Marin Hope is a Los Angeles native and an experienced Casting Director who has put talent forward for theater, film, and TV projects for the past 10 years in both her hometown of L.A. and New York City, where she got her start. While attending an acting conservatory at the American Academy of Dramatic Arts, she quickly realized her fascination with how her peers were being cast in the various productions. She became “obsessed” with learning what roles people got and why they were being cast that way – a sure sign that she was pursuing the “wrong” side of things, as an actress. Casting was where she needed to be, and casting is where she had the chance to thrive. Now, she shares her experience and advice for those pursuing what they likely feel is the “right” side of things for them – acting!
Karina: You have had the opportunity to work in NY and LA – How do you think the casting scene differs from the two coasts?
Marin Hope: It’s sort of difficult to map out the differences…. But, [besides] the pool of actors in New York, being somewhat smaller, overall, I would say New York actors are more formally trained, and a lot of New York actors start in the theater, because the theater is so abundant, in New York, prior to the pandemic, of course. And so, I think I took it for granted when I was there, but it was really really great to always be bringing in actors who had that formal training, whether that be, that you had worked in the theater, or they had went to one of the many great NY acting schools or conservatories, and so, there was a certain work ethic that I found more present in NY actors, than I do today, with LA actors… now, of course, there are thousands of brilliant LA actors with formal training under their belt, and that really treat their acting as a craft that needs to be honed and practiced just like any other skill.
But it was really a luxury that I didn’t know was such a luxury, working with so many trained, very serious committed actors, that I found that that was more present in NY overall.
Of course there are great independent filmmakers that are doing really interesting things in LA, it’s not limited to a certain coast, but I found that there were, a lot of real artists in NY that were making interesting films that I hadn’t seen before, and writing characters that were less generic or common, and the industry is rich here, but I found that overall, the projects that were coming to me in New York, in some cases, were more exciting. But again, a great filmmaker can be anywhere in the world! I was seeing more slice of life, hyper-realist films coming out of NY, and they were a little harder to find here in LA.
Karina: So how do you think that actors who have not attended a serious acting school/conservatory make up for that lack of training?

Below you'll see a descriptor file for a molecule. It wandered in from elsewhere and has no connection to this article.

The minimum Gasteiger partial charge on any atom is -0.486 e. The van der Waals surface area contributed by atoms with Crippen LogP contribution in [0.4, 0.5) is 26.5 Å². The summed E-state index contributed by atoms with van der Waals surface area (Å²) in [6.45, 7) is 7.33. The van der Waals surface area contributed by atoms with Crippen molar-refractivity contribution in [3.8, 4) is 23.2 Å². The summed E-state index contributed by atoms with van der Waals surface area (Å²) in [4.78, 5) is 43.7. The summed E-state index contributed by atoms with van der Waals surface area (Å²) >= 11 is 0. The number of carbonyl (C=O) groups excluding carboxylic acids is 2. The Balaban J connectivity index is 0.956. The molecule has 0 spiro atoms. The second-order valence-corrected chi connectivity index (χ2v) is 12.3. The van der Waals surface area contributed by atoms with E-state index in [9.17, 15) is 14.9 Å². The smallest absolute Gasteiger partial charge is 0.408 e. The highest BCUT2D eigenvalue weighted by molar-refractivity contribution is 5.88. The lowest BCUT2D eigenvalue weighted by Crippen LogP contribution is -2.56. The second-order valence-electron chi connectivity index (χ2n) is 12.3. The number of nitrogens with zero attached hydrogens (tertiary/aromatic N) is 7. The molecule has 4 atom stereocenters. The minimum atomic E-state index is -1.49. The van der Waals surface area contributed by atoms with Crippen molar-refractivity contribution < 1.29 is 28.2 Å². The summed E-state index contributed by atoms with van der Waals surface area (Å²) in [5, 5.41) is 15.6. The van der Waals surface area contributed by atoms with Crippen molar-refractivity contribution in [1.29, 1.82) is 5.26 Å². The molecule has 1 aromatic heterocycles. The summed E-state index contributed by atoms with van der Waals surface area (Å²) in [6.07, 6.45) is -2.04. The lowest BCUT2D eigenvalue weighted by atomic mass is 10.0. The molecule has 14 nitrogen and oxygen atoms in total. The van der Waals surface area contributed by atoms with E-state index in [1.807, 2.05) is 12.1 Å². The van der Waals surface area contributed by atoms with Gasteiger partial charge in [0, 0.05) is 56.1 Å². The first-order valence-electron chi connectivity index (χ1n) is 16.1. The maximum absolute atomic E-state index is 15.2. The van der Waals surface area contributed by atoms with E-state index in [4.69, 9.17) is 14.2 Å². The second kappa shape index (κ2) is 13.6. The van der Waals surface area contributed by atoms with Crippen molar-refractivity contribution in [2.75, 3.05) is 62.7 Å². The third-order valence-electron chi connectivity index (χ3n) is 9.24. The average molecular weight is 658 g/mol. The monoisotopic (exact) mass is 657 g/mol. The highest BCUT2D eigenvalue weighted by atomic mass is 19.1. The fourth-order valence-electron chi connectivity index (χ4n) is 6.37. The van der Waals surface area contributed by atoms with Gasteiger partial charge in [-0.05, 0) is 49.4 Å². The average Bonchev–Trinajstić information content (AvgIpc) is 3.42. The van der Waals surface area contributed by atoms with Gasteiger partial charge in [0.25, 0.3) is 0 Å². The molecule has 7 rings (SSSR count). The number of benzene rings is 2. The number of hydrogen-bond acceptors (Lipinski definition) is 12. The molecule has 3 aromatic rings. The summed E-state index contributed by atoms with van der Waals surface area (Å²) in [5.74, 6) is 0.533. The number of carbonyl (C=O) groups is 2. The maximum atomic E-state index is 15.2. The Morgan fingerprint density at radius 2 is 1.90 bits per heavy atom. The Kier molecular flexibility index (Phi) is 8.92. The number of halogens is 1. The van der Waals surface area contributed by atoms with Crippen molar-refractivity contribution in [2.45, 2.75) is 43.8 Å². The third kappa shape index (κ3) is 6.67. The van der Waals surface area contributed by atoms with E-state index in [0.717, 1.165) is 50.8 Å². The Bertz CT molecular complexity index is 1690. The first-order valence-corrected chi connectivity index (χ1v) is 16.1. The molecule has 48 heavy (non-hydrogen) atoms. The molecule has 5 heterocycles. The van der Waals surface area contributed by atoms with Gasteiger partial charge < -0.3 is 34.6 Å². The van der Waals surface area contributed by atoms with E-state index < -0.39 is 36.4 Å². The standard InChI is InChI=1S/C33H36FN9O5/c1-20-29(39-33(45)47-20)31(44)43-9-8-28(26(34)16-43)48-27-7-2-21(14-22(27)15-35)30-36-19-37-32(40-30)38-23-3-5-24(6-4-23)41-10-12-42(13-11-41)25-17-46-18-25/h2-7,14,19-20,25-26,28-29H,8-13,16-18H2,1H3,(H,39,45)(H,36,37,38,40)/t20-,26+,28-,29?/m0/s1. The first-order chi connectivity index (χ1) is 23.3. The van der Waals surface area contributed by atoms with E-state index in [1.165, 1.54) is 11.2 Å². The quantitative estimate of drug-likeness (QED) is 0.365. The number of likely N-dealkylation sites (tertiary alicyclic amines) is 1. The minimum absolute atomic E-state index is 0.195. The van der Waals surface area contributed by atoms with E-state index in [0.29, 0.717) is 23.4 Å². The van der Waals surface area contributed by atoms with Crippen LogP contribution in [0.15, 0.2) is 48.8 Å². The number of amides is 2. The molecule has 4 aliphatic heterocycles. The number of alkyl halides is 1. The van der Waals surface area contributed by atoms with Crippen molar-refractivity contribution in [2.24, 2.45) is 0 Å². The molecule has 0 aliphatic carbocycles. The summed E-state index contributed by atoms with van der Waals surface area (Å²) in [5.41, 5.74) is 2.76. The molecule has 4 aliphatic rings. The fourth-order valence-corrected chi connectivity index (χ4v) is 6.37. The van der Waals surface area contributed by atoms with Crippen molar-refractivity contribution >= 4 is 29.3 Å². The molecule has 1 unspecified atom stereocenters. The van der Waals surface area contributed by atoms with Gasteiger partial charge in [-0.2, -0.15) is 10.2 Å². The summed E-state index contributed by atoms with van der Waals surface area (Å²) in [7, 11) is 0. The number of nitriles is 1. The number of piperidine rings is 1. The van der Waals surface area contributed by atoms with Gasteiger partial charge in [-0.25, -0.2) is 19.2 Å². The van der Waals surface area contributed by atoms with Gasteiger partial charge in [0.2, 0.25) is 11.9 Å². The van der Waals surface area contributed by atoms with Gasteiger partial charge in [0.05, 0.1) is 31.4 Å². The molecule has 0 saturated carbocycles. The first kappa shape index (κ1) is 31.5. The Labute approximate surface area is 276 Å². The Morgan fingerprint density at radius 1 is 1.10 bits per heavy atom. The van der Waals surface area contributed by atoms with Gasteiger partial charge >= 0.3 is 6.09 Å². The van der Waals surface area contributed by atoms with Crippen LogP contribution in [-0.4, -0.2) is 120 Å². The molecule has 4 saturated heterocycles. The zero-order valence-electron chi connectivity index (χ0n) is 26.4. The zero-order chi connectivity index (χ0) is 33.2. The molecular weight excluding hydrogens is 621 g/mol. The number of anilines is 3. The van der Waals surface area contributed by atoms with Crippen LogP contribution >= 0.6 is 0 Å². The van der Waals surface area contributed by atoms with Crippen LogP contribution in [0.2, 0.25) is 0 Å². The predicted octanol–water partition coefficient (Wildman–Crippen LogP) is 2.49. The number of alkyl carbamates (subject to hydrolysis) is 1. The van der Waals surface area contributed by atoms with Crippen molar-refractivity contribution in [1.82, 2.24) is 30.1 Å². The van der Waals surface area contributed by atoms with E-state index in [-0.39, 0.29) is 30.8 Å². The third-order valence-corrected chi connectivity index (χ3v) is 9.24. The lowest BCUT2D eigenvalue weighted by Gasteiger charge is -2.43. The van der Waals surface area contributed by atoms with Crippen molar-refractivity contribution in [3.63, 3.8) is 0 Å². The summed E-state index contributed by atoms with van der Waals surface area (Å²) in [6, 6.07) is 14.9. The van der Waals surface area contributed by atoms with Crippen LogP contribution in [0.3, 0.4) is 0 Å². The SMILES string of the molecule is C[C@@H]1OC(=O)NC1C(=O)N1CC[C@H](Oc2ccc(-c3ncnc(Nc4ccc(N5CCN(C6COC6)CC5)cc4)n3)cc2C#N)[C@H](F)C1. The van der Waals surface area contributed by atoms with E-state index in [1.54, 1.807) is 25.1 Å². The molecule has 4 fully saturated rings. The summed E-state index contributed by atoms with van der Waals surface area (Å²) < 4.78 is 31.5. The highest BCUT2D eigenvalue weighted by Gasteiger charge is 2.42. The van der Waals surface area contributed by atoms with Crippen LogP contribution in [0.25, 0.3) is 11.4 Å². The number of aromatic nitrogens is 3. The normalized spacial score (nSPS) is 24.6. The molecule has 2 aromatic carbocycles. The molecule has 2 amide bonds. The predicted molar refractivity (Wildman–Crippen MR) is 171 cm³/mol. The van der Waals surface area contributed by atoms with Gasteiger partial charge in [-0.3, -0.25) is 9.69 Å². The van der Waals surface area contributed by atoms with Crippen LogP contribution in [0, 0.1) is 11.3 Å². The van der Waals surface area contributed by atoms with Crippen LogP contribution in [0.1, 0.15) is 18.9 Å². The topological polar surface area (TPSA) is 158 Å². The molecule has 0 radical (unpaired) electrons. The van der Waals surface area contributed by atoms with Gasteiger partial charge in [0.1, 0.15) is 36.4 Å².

Marin Hope: For new actors, just breaking into the industry, whether it be LA or NY, I think it’s really important to view acting as a craft that needs to be honed and practiced, that you can always learn, whether you’re an A-list hollywood actor or just starting out, there’s always things to learn… There’s a quote by Stella Adler, and she says something like, “the growth of the actor and of the human being are synonymous,” and I believe that that is true as well, so stepping outside of the formal training of it all, I think we’re all growing, every day. And certainly those who are on the pursuit for growth and change and looking to evolve, not only as an actor but as a human being, it really shows, in one’s work. So, certainly for actors breaking into the industry, whether it be NY or LA, I think it’s super important to desire, to constantly be growing and learning. Listen, we’re all different, the conservatory environment is certainly not for everyone. And one class may leave a bad taste in your mouth.
I think that pursuit of knowledge is so crucial to an actor’s success, especially if they’re just starting out, I think, whether it’s a technique, or a class, or a conservatory, or a coach, or a theater company, or a group of like-minded actors to constantly be learning from, it, I think it’s essential to an actor’s success, whether they’re in NY or LA, and I find that the most successful actors here in LA, even if they don’t have “formal training” they are making up for it by constantly finding ways to grow as an actor, again, whether that’s classes or comedy troupe or whatnot.
Karina: Getting your first gig can be the hardest part sometimes. How did you land a job at ABC right out of college?